Japanese inflation rises at fastest pace since 2008

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Japanese consumer prices have risen the most in five years, giving a boost to Prime Minister Shinzo Abe.

Consumer prices excluding fresh food climbed 0.7 per cent in July when compared with the previous year, according to the Japanese Statistics Bureua, which published its new data today.

The report attributed this rise to rising prices in the fuel, light and water sub-sector, which rose 6.4 per cent from a year earlier.

This increase is a result of Japan’s shutting down its nuclear reactors, meaning the country now has to import more energy.

When fuel and food prices are removed, prices actually are shown to have fallen 0.1 per cent, slowing from a 0.2 per cent decline in June.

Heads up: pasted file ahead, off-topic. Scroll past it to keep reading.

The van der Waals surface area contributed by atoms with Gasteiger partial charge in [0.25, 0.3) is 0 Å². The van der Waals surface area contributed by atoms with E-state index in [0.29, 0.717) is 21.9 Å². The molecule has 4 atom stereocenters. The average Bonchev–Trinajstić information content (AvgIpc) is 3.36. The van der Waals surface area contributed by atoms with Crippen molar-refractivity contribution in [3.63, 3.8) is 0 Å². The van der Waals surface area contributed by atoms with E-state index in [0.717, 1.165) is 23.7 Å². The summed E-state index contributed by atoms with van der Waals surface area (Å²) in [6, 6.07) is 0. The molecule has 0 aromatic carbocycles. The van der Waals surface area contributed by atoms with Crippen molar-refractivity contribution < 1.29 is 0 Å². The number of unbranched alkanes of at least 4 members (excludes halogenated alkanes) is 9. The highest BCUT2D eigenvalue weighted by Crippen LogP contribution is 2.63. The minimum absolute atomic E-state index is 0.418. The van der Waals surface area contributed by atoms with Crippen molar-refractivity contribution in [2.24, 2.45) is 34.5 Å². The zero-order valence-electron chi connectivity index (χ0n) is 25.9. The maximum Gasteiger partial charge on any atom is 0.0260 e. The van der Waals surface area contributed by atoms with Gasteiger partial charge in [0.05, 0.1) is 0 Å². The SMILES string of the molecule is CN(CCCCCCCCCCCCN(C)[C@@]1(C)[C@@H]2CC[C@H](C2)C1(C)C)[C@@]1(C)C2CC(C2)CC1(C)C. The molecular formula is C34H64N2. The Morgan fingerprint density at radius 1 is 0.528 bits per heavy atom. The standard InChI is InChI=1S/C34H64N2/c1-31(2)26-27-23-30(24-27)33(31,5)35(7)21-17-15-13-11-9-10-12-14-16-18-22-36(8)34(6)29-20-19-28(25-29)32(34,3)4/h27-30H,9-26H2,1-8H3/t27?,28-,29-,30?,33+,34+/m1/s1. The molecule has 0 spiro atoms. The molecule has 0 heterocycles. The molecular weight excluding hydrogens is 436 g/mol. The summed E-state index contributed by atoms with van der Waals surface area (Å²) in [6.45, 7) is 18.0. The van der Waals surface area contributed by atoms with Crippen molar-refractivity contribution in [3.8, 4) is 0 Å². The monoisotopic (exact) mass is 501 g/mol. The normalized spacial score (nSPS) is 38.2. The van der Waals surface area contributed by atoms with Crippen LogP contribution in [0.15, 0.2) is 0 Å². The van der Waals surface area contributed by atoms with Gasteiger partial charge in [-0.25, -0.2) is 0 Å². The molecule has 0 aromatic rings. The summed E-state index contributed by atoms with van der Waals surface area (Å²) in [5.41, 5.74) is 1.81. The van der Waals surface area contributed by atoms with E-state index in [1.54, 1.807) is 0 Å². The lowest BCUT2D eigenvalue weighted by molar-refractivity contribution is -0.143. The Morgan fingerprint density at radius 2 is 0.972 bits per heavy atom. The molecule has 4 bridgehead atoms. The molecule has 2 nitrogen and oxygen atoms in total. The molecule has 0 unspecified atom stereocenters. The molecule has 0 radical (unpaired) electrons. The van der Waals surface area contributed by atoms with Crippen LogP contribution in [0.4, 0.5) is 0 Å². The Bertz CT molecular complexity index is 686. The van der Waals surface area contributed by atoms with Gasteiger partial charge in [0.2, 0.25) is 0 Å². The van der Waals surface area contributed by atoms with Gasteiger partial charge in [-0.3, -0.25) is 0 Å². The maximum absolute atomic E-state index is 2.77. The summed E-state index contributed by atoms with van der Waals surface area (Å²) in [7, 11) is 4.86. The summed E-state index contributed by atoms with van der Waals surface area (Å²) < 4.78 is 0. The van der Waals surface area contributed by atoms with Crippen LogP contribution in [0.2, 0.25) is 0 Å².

The rise in inflation is a boost to Abenomics, Prime Minister Abe’s aggressive monetary policy that combines massive amounts of quantitative easing and structural reforms.

As part of this, Abe has set an inflation target of 2 per cent in order to distance Japan from its deflationary past.

Capital Economics says: “Higher inflation can still largely be attributed to the weak exchange rate.

“Goods inflation has surged in response to the higher cost of imported goods, and may well rise a bit further in coming months. But service inflation, which is mostly domestically driven, did not rise further in July from the 0.1 per cent y/y recorded in June.”